China's foreign exchange reserve, the world's largest, achieved a 3.68 percent 10-year average rate return from 2005-2014, according to data released on Sunday for the first time by the country's foreign exchange regulator, the State Administration of Foreign Exchange (SAFE).
The investment return was relatively strong compared with other global foreign exchange management institutions, which has resulted in stable long-term income, SAFE said.
Foreign exchange reserves denominated by the US dollar by 2014 accounted for 58 percent of the total volume, down from 79 percent in 1995.
US dollar-denominated foreign reserves were 65 percent of the global total by 2014, according to the data SAFE published in its 2018 Annual Report.
It was also the first time that SAFE disclosed data on the foreign exchange reserve's currency structure, according to a statement.
"China's foreign exchange reserve currency structure is diversified, even more diversified than the world's average level," said Wang Chunying, a SAFE spokesperson.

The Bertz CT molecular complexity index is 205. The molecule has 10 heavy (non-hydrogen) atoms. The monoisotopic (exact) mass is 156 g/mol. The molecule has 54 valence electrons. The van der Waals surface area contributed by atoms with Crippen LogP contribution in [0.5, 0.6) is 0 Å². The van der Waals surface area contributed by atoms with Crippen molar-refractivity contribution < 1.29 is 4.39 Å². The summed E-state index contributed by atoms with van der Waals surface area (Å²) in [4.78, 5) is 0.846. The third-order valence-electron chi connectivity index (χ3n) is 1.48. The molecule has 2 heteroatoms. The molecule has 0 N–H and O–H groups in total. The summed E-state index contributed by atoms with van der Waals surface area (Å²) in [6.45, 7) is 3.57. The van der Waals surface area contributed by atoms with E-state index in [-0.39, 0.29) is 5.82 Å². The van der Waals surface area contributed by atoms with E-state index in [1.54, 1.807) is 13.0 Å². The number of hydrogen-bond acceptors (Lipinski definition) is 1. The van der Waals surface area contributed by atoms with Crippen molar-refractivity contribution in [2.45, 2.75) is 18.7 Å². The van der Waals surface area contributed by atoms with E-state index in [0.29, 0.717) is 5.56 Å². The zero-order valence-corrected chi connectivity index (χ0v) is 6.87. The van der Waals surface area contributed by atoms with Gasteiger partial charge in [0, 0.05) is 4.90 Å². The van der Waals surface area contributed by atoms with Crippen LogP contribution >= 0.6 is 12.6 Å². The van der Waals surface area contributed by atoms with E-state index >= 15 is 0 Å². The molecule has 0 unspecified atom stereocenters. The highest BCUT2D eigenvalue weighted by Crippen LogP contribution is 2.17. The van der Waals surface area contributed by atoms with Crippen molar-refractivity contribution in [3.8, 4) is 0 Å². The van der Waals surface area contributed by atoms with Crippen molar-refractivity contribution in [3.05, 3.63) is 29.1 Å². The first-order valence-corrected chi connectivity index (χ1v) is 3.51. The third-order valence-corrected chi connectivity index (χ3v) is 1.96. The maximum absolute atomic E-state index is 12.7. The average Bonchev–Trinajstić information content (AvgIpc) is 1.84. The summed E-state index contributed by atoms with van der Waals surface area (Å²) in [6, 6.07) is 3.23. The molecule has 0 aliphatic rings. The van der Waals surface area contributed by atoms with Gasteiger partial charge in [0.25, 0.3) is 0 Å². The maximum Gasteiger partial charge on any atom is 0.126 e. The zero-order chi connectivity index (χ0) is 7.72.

"It is in line with requirements of China's foreign economic and trade development, as well as the demand of international payment."
The diversified currency structure is also consistent with global trends, which is helpful to reduce risk, said Wang.
Crucial to managing the world's largest foreign reserve is maintaining a balance of international payments and a stable exchange rate to safeguard national financial security, said SAFE.
As of the end of June, China's foreign exchange reserve stood at $3.12 trillion, up from $3.10 trillion by May, the central bank said.